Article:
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Case Report
 
A rare cause of oropharyngeal dysphagia: Multiple myeloma
Shah Kaivan1, Chaubal Alisha2, Patel Ruchir2, Pandey Vikas1, Ingle Meghraj3, Sawant Prabha4
1DM Gastroenterology, Assistant professor Department of Gastroenterology LTMMC & LTMGH, Sion, Mumbai, Maharashtra, India.
2MD Medicine, 2nd Year Resident, Department of Gastroenterology LTMMC & LTMGH, Sion, Mumbai Maharashtra, India.
3DNB gastroenterology, Associate Professor, Department of Gastroenterology LTMMC & LTMGH, Sion, Mumbai, Maharashtra, India.
4MD medicine, Professor and Head, Department of Gastroenterology LTMMC & LTMGH, Sion, Mumbai, Maharashtra, India.

Article ID: 100006G01SK2016
doi:10.5348/g01-2016-6-CR-2

Address correspondence to:
Kaivan Shah
Room No 13 Endoscopy Room, College Building First Flour
Sion Hospital, Mumbai
Maharashtra
India

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How to cite this article:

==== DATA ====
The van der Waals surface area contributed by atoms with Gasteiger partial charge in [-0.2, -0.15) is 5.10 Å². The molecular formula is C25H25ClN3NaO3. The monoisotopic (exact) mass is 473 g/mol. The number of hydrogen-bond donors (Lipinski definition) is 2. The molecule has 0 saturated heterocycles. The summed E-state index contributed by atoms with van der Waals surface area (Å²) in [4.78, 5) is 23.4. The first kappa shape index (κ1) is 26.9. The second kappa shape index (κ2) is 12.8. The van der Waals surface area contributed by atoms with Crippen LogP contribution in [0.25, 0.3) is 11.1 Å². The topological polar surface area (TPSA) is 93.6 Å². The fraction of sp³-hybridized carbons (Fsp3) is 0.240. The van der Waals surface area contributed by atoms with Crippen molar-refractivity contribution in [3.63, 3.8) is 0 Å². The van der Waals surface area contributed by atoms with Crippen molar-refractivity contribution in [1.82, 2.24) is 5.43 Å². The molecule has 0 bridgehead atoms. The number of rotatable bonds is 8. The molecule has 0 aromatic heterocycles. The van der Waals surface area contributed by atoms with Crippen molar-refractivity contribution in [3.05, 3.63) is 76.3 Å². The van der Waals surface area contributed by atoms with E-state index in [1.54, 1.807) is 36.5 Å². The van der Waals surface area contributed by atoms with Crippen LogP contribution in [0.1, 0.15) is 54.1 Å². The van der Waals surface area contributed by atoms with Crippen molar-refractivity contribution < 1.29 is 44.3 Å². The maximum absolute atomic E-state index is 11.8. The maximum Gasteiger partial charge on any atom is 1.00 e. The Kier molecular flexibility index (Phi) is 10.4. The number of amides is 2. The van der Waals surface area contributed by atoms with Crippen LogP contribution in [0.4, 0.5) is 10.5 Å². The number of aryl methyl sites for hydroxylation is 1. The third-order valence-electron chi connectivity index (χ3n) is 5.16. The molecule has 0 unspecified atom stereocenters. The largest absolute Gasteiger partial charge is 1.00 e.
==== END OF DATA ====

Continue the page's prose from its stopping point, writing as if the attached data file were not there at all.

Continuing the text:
Kaivan S, Alisha C, Ruchir P, Vikas P, Meghraj I, Prabha S. A rare cause of oropharyngeal dysphagia: A multiple myeloma. Edorium J Gastroenterol 2016;3:3–6.


Abstract
Dysphagia is one of the common clinical conditions. It could be due to variety of disorders including benign and malignant causes. In old age, dysphagia is a commonly due to malignant cause and carcinoma of esophagus is the most common cause. Our patient presented to us with dysphagia with normal esophagogastroduodenoscopy and ultimately found to have multiple myeloma. Dysphagia in multiple myeloma is commonly due to esophageal amyloidosis but biopsy of esophagus in our patient was normal. We attributed dysphagia to macroglossia.

Keywords: Amyloidosis, Dysphagia, Multiple myeloma


Introduction

Dysphagia is a common clinical condition more frequently encountered in old age. It can be mechanical dysphagia due to malignancy or it could be due to motility disorder like achalasia. Multiple myeloma is a rare plasma cell disorder which rarely present as dysphagia. Dysphagia in multiple myeloma could be due to secondary amyloidosis. Amyloidosis can cause dysphagia due to macroglossia [1], external compression by an amyloid goitre [2] or infiltration of the lower esophageal sphincter causing pseudoachalasia [3].


Case Report